- Don’t default: When it comes to any conference proposal for a conference, I suggest starting here: how could it not be a panel? Panels are an incredibly inefficient and often ineffective format, and in a world of sparse attention, incredible creative technologies and a deep desire for connection it feels almost remiss that so many proposals fall back into the same old format. A lot of significant conferences are having a serious look at the experience they offer for attendees, and the content formats are a key part of this
- Format Innovation: So, what if it’s not a panel? In his excellent People vs Algorithms newsletter, Troy Young talks about format innovation as being key to successful new media:
Format is all the ways in which it is packaged and presented… Howard Stern brought a new format to talk radio with active listening, empathy and irreverence. Axios brought format innovation to email and text more broadly with "Smart Brevity." Pewdiepie became a YouTube sensation with his novel style of first person video gaming commentary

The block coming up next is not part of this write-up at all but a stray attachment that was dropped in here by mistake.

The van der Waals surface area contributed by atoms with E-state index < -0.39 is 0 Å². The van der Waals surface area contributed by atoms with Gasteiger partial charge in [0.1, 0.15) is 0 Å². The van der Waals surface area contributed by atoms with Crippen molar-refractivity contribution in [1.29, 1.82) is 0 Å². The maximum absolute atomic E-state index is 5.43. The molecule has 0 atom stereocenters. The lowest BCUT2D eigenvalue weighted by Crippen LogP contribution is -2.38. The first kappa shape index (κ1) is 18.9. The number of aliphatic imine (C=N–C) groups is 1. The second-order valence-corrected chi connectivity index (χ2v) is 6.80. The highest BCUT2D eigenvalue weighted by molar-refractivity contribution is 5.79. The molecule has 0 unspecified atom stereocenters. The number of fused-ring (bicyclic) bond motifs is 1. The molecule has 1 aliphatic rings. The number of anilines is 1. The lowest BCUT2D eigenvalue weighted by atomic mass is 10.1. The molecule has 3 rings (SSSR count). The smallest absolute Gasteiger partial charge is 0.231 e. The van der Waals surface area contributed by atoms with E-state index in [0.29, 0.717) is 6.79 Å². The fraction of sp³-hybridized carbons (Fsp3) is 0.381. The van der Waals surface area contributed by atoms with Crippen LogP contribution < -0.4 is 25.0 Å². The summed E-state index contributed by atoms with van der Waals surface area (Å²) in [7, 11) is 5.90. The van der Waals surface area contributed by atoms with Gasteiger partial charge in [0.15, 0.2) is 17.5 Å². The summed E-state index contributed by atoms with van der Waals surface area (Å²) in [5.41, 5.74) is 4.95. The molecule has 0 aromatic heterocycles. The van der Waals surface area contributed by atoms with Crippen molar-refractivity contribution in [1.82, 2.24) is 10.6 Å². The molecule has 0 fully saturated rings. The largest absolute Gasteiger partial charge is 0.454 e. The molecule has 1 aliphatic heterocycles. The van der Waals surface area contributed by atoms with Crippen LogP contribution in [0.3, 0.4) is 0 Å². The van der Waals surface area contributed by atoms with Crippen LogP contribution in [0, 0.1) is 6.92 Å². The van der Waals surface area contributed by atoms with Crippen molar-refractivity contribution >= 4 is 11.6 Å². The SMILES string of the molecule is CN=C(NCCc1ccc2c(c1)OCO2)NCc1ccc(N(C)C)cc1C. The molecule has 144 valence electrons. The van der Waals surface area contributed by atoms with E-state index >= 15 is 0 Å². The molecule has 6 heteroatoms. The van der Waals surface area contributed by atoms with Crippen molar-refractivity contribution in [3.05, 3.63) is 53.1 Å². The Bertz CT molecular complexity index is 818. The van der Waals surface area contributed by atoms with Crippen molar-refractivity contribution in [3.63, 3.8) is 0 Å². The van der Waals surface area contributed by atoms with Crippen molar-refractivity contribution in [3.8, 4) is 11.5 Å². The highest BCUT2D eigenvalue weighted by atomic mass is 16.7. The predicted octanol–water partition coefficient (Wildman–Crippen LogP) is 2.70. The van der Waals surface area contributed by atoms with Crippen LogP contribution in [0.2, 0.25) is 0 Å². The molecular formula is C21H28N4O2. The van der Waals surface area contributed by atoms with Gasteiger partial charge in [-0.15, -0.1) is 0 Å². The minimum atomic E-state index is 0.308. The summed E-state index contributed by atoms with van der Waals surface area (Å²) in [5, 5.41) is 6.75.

How could you innovate on format? It doesn’t need to be drastic, complex or expensive - a simple twist can have an outsize impact.
- Design matters: If you want to showcase the power of a new creative technology through a workshop (yes, a splash of format innovation!), but the proposal is you working 1:1 with everyone, then you have a problem. Unless you can clone yourself, if 20 people show up then 19 of them are going to left disappointed. Consider the design of the experience you’re proposing.
This is likely the main part of the proposal - describing in a few sentences what it is, why it matters, who’s involved, and what’s in it for the audience.
- Don’t bury the lede: Some proposals have a really smart or incisive angle, but it’s been buried within a generic or clickbait pitch. Pick out that angle and bring it to the surface; put it front and center.
- Takeaways are critical: So many suggested takeaways feel like something I just skimmed in a particularly bad Forbes article: “Marketing matters for the success of your brand”. Instead, think like a Learning Designer. Be specific, use action verbs, and default to depth. People are seeking real insight.
- The more it’s about you, the less it’s about you: Go ahead and include your company/project/product (that’s why you’re doing this - it’s ok, life’s a pitch). Just don’t ram it down our throats. We aren’t turkeys targeted for foie gras feeding. We know what advertorial is.